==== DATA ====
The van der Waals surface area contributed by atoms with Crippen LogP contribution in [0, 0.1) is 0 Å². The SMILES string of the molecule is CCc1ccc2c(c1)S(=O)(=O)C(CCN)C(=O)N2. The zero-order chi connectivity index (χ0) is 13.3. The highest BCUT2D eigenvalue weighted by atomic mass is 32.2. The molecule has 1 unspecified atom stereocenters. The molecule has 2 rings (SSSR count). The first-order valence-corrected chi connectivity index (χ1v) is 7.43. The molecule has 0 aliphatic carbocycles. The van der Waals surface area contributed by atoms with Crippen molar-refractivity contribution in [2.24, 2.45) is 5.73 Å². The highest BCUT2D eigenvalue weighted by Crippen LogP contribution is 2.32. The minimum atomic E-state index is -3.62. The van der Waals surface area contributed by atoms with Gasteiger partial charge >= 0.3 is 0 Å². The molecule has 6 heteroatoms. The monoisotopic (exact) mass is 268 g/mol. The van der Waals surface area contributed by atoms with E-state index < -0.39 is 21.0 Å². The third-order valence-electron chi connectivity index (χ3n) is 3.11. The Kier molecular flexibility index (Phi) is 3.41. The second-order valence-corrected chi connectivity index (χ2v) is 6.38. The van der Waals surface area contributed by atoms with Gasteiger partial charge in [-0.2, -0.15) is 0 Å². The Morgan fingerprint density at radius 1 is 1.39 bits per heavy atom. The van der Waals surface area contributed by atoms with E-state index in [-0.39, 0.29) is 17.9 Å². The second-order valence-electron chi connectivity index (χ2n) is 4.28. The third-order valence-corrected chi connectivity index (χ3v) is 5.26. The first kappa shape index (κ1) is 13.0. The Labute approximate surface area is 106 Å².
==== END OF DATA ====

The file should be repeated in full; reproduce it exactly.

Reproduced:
The van der Waals surface area contributed by atoms with Crippen LogP contribution in [0, 0.1) is 0 Å². The SMILES string of the molecule is CCc1ccc2c(c1)S(=O)(=O)C(CCN)C(=O)N2. The zero-order chi connectivity index (χ0) is 13.3. The highest BCUT2D eigenvalue weighted by atomic mass is 32.2. The molecule has 1 unspecified atom stereocenters. The molecule has 2 rings (SSSR count). The first-order valence-corrected chi connectivity index (χ1v) is 7.43. The molecule has 0 aliphatic carbocycles. The van der Waals surface area contributed by atoms with Crippen molar-refractivity contribution in [2.24, 2.45) is 5.73 Å². The highest BCUT2D eigenvalue weighted by Crippen LogP contribution is 2.32. The minimum atomic E-state index is -3.62. The van der Waals surface area contributed by atoms with Gasteiger partial charge >= 0.3 is 0 Å². The molecule has 6 heteroatoms. The monoisotopic (exact) mass is 268 g/mol. The van der Waals surface area contributed by atoms with E-state index < -0.39 is 21.0 Å². The third-order valence-electron chi connectivity index (χ3n) is 3.11. The Kier molecular flexibility index (Phi) is 3.41. The second-order valence-corrected chi connectivity index (χ2v) is 6.38. The van der Waals surface area contributed by atoms with Gasteiger partial charge in [-0.2, -0.15) is 0 Å². The Morgan fingerprint density at radius 1 is 1.39 bits per heavy atom. The van der Waals surface area contributed by atoms with E-state index in [-0.39, 0.29) is 17.9 Å². The second-order valence-electron chi connectivity index (χ2n) is 4.28. The third-order valence-corrected chi connectivity index (χ3v) is 5.26. The first kappa shape index (κ1) is 13.0. The Labute approximate surface area is 106 Å².